By Phil Marley
A glorious sunny day with clear blue skies embraced the 20-strong group for our July outing to two wetlands. With a total of over 60 species for the day, both offered excitement over some rare sightings, great displays and memorable photo opportunities.
First up, the Braeside Park wetlands presented a chilly start, but close-up encounters with Rainbow Lorikeets and a Striated Pardalote provided welcome early distractions. Out on the main pond, a collection of Eurasian Coots and Grey and Chestnut Teal outnumbered other water birds, as they usually do. An Australian Pelican presided over the gathering from a distance, while some Australasian Shovelers provided a new experience for many by climbing out of the water to show us their fluoro orange feet – something we’re unlikely to forget.
But the sighting of the day was found on the far side of the lagoon near some Black-winged Stilts – a sole Australasian Bittern – a lifer for many.
The wetlands were continuously buzzed by low-flying light aircraft from neighbouring Moorabbin Airport. But a Black-shouldered Kite and Swamp Harrier gliding around high up were unfazed and the birds on the water were not spooked. In the greenery fringing the lake, Red-rumped Parrots vied for hollows in dead trees with much noisier Rainbow Lorikeets, Grey Fantails put on their own aerial display catching insects on the wing, Superb Fairywrens tweeted away and Brown Thornbills flitted in and out of the foliage – all unperturbed by the learner pilots overhead.
Walking round the lake, the hide provided some good viewings of Australasian Grebes, as well as a fox looking for a late breakfast. Around the far side of the lake, a mini-armada of 15 or so Blue-billed Ducks (males and females) provided another rare experience. Some Australian White Ibis, a Great Egret, a Little Pied Cormorant and a Golden-headed Cisticola provided other points of interest.
Picnic in the car park provided close up encounters with Noisy Miners and Little Ravens wanting a share of our sandwiches, while five Straw-necked Ibis and a Pied Currawong glided past silently overhead in search of their own lunch. A Tawny Frogmouth continued to sleep in a nearby tree, unaware of the feeding frenzy around it.
We regrouped for the afternoon at the Edithvale Wetlands 3km down the road. The 103 ha Edithvale Wetlands are part of the 260 ha Edithvale Seaford Wetlands, one of only 11 sites in Victoria listed under the international Ramsar Convention on Wetlands and the only urban one. It is the last remaining remnant of the once expansive Carrum Carrum Swamp, which stretched from Mordialloc to Frankston. Much of the 4319 ha swamp was drained in the 19th Century so that now there remains only a string of wetlands.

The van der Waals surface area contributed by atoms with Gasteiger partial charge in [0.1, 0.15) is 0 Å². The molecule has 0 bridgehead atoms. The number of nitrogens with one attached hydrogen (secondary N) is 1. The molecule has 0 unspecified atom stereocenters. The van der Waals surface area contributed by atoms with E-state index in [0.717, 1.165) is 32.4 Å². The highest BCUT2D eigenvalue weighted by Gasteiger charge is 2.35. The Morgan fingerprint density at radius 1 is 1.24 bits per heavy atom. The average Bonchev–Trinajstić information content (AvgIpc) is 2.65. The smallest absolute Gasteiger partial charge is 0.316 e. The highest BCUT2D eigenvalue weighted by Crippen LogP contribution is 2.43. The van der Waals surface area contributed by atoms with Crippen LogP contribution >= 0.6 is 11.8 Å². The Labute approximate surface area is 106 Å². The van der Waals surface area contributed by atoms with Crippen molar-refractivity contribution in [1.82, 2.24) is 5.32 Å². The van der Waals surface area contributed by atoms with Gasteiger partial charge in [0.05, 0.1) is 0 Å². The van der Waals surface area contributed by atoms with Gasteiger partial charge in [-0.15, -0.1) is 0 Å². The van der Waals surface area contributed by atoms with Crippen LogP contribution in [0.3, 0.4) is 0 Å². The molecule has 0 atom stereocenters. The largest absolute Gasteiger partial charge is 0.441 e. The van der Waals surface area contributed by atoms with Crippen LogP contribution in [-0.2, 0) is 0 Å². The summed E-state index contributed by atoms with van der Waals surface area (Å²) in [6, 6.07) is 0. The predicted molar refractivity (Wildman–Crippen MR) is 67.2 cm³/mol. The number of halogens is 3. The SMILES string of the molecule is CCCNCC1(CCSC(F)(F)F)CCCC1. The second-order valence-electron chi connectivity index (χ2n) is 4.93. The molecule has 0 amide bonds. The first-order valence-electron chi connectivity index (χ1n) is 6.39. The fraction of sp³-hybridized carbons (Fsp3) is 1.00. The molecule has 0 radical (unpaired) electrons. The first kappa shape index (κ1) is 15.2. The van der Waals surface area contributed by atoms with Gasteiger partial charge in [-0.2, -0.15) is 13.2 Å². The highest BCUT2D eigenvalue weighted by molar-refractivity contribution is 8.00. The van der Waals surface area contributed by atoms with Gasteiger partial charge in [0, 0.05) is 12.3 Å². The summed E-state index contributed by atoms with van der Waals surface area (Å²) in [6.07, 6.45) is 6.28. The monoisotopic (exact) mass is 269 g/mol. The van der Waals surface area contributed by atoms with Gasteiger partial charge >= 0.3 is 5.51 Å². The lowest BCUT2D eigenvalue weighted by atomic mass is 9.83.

We started at the Edithvale hide, which was originally built in 1979. It closed in 2010 and recently reopened in Aug 2016 after major renovation works to replace rotten footings, raise the ceiling in the lower level and refurbish the building. It is staffed by volunteers from the Friends of Edithvale Seaford Wetlands to enable it to be open to the public at weekends. The two-storey hide provided magnificent views out across the south ephemeral wetland sanctuary area with over a thousand birds on the lake. Eurasian Coots, Black Swans and Grey and Chestnut Teal predominated, while a hundred or so Australasian Shovelers did an excellent job of hiding a solitary Pink-eared Duck in their midst.
A 2.5km stroll around the north wetland brought sightings of a Flame Robin, Little Grassbird and an aerial attack by a Nankeen Kestrel on a Black-shouldered Kite. Having shrugged off its smaller tormentor, the kite went on to provide a memorable 20 minute close-up display of hunting over the edge of the lake. Hovering repeatedly in search of small critters to eat, it was oblivious to the sounds of hundreds of shutters from our photographers grouped on a perfectly placed viewing platform. The kite failed to catch anything, but hopefully someone caught a good shot of the bird hanging in mid-air in excellent mid-afternoon sunlight.
Special thanks to the volunteers from the Friends of Edithvale Seaford Wetlands for hosting us at the Edithvale Wetlands hide and telling us about their work, and to Peter and John for leading another great day out – and for their continuing good relations with the weather gods.